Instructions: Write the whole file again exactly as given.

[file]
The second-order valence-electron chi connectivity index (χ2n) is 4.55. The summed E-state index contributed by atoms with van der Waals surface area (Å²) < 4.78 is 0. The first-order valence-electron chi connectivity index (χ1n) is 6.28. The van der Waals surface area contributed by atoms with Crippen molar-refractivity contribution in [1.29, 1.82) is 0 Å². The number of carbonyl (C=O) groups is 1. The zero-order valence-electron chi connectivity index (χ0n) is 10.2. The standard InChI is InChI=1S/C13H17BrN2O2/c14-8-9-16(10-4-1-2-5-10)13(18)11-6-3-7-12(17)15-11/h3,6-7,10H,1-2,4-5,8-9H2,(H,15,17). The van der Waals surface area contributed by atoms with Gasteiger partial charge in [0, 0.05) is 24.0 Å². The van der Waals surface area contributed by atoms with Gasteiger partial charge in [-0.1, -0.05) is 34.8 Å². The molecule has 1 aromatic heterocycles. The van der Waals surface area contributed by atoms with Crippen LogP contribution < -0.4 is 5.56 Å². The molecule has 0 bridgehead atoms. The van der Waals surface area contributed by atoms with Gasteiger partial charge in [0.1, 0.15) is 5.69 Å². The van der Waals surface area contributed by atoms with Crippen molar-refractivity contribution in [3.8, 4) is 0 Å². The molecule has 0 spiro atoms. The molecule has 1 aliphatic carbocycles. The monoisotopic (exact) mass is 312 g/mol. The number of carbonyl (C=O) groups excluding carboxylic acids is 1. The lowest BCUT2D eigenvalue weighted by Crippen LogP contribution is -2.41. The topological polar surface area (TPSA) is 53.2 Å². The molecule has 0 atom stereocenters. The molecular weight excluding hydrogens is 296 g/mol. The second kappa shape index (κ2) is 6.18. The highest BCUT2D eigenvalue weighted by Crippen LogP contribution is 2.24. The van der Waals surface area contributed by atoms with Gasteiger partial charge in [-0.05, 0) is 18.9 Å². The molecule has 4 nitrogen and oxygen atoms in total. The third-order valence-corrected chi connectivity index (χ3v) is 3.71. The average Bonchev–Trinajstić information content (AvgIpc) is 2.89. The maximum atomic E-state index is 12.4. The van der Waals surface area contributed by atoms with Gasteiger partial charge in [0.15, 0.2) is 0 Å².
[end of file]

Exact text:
The second-order valence-electron chi connectivity index (χ2n) is 4.55. The summed E-state index contributed by atoms with van der Waals surface area (Å²) < 4.78 is 0. The first-order valence-electron chi connectivity index (χ1n) is 6.28. The van der Waals surface area contributed by atoms with Crippen molar-refractivity contribution in [1.29, 1.82) is 0 Å². The number of carbonyl (C=O) groups is 1. The zero-order valence-electron chi connectivity index (χ0n) is 10.2. The standard InChI is InChI=1S/C13H17BrN2O2/c14-8-9-16(10-4-1-2-5-10)13(18)11-6-3-7-12(17)15-11/h3,6-7,10H,1-2,4-5,8-9H2,(H,15,17). The van der Waals surface area contributed by atoms with Gasteiger partial charge in [0, 0.05) is 24.0 Å². The van der Waals surface area contributed by atoms with Gasteiger partial charge in [-0.1, -0.05) is 34.8 Å². The molecule has 1 aromatic heterocycles. The van der Waals surface area contributed by atoms with Crippen LogP contribution < -0.4 is 5.56 Å². The molecule has 0 bridgehead atoms. The van der Waals surface area contributed by atoms with Gasteiger partial charge in [0.1, 0.15) is 5.69 Å². The van der Waals surface area contributed by atoms with Crippen molar-refractivity contribution in [3.8, 4) is 0 Å². The molecule has 0 spiro atoms. The molecule has 1 aliphatic carbocycles. The monoisotopic (exact) mass is 312 g/mol. The number of carbonyl (C=O) groups excluding carboxylic acids is 1. The lowest BCUT2D eigenvalue weighted by Crippen LogP contribution is -2.41. The topological polar surface area (TPSA) is 53.2 Å². The molecule has 0 atom stereocenters. The molecular weight excluding hydrogens is 296 g/mol. The second kappa shape index (κ2) is 6.18. The highest BCUT2D eigenvalue weighted by Crippen LogP contribution is 2.24. The van der Waals surface area contributed by atoms with Gasteiger partial charge in [-0.05, 0) is 18.9 Å². The molecule has 4 nitrogen and oxygen atoms in total. The third-order valence-corrected chi connectivity index (χ3v) is 3.71. The average Bonchev–Trinajstić information content (AvgIpc) is 2.89. The maximum atomic E-state index is 12.4. The van der Waals surface area contributed by atoms with Gasteiger partial charge in [0.15, 0.2) is 0 Å².